Ghazal 146, Verse 3x


nashshah-e mai be-chaman duud-e chiraa;G-e kushtah hai
jaam daa;G-e shu((lah-anduud-e chiraa;G-e kushtah hai

1) the intoxication of wine, without the garden, is the smoke of an extinguished/'killed' lamp
2) the wine-glass is the flame-covered wound/scar of an extinguished/'killed' lamp


anduud : 'Covered, overlaid, incrusted, plastered over, washed over; anointed, smeared, &c. (used as last member of compounds)'. (Platts p.90)


If there would be intoxication, and there would be no garden, then that intoxication is like smoke from an extinguished candle. And in that situation, the wine-glass seems to be a wound/scar that has been reddened by flame. (228-29)


Intoxication mounts to the brain, and smoke too arises-- this is the affinity between intoxication and the smoke of a lamp. He has said chiraa;G-e kushtah because an extinguished lamp is proof of a non-flourishing gathering; in any case, a wine-drinking party that is devoid of garden and stream-bank is non-flourishing [be-raunaq].

The second simile for the wine-glass is 'a flame-covered wound/scar of an extinguished lamp'. This too is the same wine-glass that would circulate outside the garden. A wine-glass has a similitude with a wound with regard to shape and blood-stainedness, and since the glass is brimful of liquid fire (that is, wine), for this same reason he has called it a flame-covered wound. But with an extinguished lamp the quality of being flame-covered is not actually seen; probably for this reason he omitted the verse [from the divan]. (345)

Gyan Chand:

In intoxication, it's as if from the stomach vapors/fumes rise up toward the brain; thus the simile of smoke for them is appropriate. If wine would be drunk without going into the garden, then its intoxication will be like the smoke of a lamp that is being extinguished; and the wine-glass will be like the wound/scar of an extinguished lamp-- a lamp of which even the wound/scar will be extinguished.

== Gyan Chand, pp. 351-352


Gyan Chand has made the verse quite pedestrian. Smoke and intoxication have the following similarities:

(1) Smoke rises slowly in the form of a spiral, as if it were going round and round, suggesting dizziness. Intoxication also rises slowly, going up and making the drinker dizzy, as if smoke were spiralling away. The sensation is pleasurable and it also gives a feeling of instability.

(2) Intoxication is always a shade of darkness: the third stage of intoxication is to be siyaah-mast ; the fourth and the final stage is to be ;xaraab . It's obvious that siyaah-mastii is similar to smoke; ;xaraab means 'destroyed, preferably by a flood'. The similarity between darkness, the flow of wine, the wave of intoxication, and the flood is obvious.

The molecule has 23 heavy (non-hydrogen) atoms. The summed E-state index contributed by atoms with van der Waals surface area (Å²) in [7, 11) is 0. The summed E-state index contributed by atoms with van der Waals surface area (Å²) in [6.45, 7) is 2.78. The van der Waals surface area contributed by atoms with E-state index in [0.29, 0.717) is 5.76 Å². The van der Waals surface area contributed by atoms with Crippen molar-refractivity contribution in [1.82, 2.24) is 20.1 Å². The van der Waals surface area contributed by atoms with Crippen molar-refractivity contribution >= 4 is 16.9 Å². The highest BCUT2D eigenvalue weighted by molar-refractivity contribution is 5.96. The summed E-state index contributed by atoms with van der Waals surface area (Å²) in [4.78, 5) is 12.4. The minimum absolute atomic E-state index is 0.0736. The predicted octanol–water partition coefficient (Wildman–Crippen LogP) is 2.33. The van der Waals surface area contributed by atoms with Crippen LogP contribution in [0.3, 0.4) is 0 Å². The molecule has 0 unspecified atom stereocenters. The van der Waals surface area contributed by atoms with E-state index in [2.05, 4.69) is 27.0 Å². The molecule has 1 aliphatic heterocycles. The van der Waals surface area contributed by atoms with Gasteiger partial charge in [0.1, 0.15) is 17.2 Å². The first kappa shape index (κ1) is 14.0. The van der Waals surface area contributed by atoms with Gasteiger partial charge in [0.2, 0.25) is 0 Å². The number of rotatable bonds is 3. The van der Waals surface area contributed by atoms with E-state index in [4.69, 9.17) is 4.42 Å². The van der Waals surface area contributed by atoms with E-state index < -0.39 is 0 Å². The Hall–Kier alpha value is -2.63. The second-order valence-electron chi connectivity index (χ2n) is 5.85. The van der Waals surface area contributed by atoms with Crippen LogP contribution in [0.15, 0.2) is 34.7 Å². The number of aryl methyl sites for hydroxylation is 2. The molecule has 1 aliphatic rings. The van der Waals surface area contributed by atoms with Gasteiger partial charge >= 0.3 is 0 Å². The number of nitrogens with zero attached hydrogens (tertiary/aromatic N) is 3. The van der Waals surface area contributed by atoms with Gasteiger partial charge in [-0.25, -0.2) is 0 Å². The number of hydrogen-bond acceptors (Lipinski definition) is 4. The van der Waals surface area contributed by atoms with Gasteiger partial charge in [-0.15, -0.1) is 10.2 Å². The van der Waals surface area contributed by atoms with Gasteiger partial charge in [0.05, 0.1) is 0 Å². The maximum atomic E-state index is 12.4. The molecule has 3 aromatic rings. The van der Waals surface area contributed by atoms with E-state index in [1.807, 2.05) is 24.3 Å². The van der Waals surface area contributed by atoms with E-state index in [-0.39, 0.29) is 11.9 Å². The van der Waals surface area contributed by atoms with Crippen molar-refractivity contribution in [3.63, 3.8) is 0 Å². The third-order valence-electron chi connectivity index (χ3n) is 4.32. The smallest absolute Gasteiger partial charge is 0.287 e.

(3) Intoxication makes a person un-alert; that is, one who doesn't see properly; it's commonly said that nashe me;N kuchh nahii;N suujhtaa . Hence intoxication = darkness = smoke.

But Ghalib goes beyond these well-known similarities. The smoke rising from an extinguished ('killed') lamp is a thing of sadness, suggesting all kinds of loss. So drinking in a place which is not a chaman (= garden = locale of pleasure = beloved's company) is actually a sad thing, or it causes sadness. One does get intoxication, but the intoxication brings sadness; it has smoke-like properties, but the smoke is that of an extinguished (killed) lamp.

Consider the second line: Wine is often compared to fire, for obvious reasons. It has a fiery taste; it has a fiery colour; it rises in the glass the way flame rises from the hearth, etc. Strong wine is called do-aatashah , 'having two fires', hence double-distilled; sih-aatashah is also a familiar phrase. Now when you extinguish the lamp, its wick tends to remain fiery and glowing for a few seconds. So a wine-glass in which there's wine is a container of fire (= burning spark = wick of a lamp just extinguished). Fire leaves a scar when it doesn't burn something fully. So the wine-glass, though full of fire, is like a scar left by a fire, for it's bright and hot (with wine=fire), like the wick of a just-extinguished lamp.

== (--Private communication, July 2009)


WINE: {49,1}

For background see S. R. Faruqi's choices. For more on Ghalib's unpublished verses, see the discussion in {4,8x}.

I didn't feel very comfortable with this verse; there was obviously some kind of connection in it that I hadn't fully fathomed. Faruqi had marked it out most particularly as a fine verse, and I couldn't see why. So I asked him, and he was kind enough to reply in some detail. His analysis is reproduced above. The metaphorical use of 'garden' was something I hadn't factored in; also the idea that when fire doesn't burn something fully what's left is a 'scar'.